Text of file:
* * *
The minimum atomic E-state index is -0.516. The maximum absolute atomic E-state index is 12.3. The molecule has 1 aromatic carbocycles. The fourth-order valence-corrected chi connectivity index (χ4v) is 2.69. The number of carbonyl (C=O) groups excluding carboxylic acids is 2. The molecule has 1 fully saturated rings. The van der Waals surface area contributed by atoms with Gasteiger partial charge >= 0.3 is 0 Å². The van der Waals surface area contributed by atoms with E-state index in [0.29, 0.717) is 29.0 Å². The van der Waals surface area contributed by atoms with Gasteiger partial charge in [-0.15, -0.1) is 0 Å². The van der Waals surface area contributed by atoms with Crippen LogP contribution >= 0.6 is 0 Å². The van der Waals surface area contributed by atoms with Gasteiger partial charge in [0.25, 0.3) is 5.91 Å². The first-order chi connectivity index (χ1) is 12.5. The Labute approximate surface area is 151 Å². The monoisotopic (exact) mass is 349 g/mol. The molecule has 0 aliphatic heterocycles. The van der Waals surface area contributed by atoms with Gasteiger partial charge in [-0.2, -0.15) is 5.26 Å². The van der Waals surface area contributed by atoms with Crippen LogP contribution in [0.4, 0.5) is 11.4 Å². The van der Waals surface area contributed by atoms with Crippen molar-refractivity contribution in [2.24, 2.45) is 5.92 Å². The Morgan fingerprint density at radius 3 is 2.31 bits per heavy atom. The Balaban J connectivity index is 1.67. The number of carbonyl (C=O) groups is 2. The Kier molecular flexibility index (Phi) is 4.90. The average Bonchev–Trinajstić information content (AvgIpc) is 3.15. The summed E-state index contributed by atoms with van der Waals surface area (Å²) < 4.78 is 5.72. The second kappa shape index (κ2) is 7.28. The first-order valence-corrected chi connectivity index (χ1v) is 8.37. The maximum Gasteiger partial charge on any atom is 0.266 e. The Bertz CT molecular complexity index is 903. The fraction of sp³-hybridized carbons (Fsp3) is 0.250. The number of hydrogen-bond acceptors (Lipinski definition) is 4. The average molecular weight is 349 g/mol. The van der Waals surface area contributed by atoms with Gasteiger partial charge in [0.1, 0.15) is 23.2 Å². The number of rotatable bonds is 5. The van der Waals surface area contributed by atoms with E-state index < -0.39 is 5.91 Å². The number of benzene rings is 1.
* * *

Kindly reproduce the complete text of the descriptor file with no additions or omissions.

The minimum atomic E-state index is -0.516. The maximum absolute atomic E-state index is 12.3. The molecule has 1 aromatic carbocycles. The fourth-order valence-corrected chi connectivity index (χ4v) is 2.69. The number of carbonyl (C=O) groups excluding carboxylic acids is 2. The molecule has 1 fully saturated rings. The van der Waals surface area contributed by atoms with Gasteiger partial charge >= 0.3 is 0 Å². The van der Waals surface area contributed by atoms with E-state index in [0.29, 0.717) is 29.0 Å². The van der Waals surface area contributed by atoms with Gasteiger partial charge in [-0.15, -0.1) is 0 Å². The van der Waals surface area contributed by atoms with Crippen LogP contribution >= 0.6 is 0 Å². The van der Waals surface area contributed by atoms with Gasteiger partial charge in [0.25, 0.3) is 5.91 Å². The first-order chi connectivity index (χ1) is 12.5. The Labute approximate surface area is 151 Å². The monoisotopic (exact) mass is 349 g/mol. The molecule has 0 aliphatic heterocycles. The van der Waals surface area contributed by atoms with Gasteiger partial charge in [-0.2, -0.15) is 5.26 Å². The van der Waals surface area contributed by atoms with Crippen LogP contribution in [0.4, 0.5) is 11.4 Å². The van der Waals surface area contributed by atoms with Crippen molar-refractivity contribution in [2.24, 2.45) is 5.92 Å². The Morgan fingerprint density at radius 3 is 2.31 bits per heavy atom. The Balaban J connectivity index is 1.67. The number of carbonyl (C=O) groups is 2. The Kier molecular flexibility index (Phi) is 4.90. The average Bonchev–Trinajstić information content (AvgIpc) is 3.15. The summed E-state index contributed by atoms with van der Waals surface area (Å²) < 4.78 is 5.72. The second kappa shape index (κ2) is 7.28. The first-order valence-corrected chi connectivity index (χ1v) is 8.37. The maximum Gasteiger partial charge on any atom is 0.266 e. The Bertz CT molecular complexity index is 903. The fraction of sp³-hybridized carbons (Fsp3) is 0.250. The number of hydrogen-bond acceptors (Lipinski definition) is 4. The average molecular weight is 349 g/mol. The van der Waals surface area contributed by atoms with Gasteiger partial charge in [0.1, 0.15) is 23.2 Å². The number of rotatable bonds is 5. The van der Waals surface area contributed by atoms with E-state index < -0.39 is 5.91 Å². The number of benzene rings is 1.